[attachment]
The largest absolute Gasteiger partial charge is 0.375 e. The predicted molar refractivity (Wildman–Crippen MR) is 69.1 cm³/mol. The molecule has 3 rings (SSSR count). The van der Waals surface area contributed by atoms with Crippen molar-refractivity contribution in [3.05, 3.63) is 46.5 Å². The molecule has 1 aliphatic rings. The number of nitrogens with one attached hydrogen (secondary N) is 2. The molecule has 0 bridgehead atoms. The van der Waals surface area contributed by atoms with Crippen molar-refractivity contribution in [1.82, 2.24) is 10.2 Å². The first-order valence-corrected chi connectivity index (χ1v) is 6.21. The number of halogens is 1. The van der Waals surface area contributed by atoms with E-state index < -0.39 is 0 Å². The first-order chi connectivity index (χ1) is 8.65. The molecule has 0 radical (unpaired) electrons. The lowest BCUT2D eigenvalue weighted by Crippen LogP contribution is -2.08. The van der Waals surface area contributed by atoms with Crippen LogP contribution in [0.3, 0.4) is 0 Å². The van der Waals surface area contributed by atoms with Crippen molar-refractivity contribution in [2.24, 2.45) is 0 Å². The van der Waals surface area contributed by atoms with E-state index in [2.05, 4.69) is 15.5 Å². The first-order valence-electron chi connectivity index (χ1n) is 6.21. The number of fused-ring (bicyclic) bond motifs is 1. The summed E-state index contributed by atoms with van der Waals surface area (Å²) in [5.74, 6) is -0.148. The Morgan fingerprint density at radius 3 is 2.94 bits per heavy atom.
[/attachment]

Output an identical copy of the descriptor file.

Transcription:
The largest absolute Gasteiger partial charge is 0.375 e. The predicted molar refractivity (Wildman–Crippen MR) is 69.1 cm³/mol. The molecule has 3 rings (SSSR count). The van der Waals surface area contributed by atoms with Crippen molar-refractivity contribution in [3.05, 3.63) is 46.5 Å². The molecule has 1 aliphatic rings. The number of nitrogens with one attached hydrogen (secondary N) is 2. The molecule has 0 bridgehead atoms. The van der Waals surface area contributed by atoms with Crippen molar-refractivity contribution in [1.82, 2.24) is 10.2 Å². The first-order valence-corrected chi connectivity index (χ1v) is 6.21. The number of halogens is 1. The van der Waals surface area contributed by atoms with E-state index < -0.39 is 0 Å². The first-order chi connectivity index (χ1) is 8.65. The molecule has 0 radical (unpaired) electrons. The lowest BCUT2D eigenvalue weighted by Crippen LogP contribution is -2.08. The van der Waals surface area contributed by atoms with Crippen LogP contribution in [0.3, 0.4) is 0 Å². The van der Waals surface area contributed by atoms with Crippen molar-refractivity contribution in [2.24, 2.45) is 0 Å². The van der Waals surface area contributed by atoms with E-state index in [2.05, 4.69) is 15.5 Å². The first-order valence-electron chi connectivity index (χ1n) is 6.21. The number of fused-ring (bicyclic) bond motifs is 1. The summed E-state index contributed by atoms with van der Waals surface area (Å²) in [5.74, 6) is -0.148. The Morgan fingerprint density at radius 3 is 2.94 bits per heavy atom.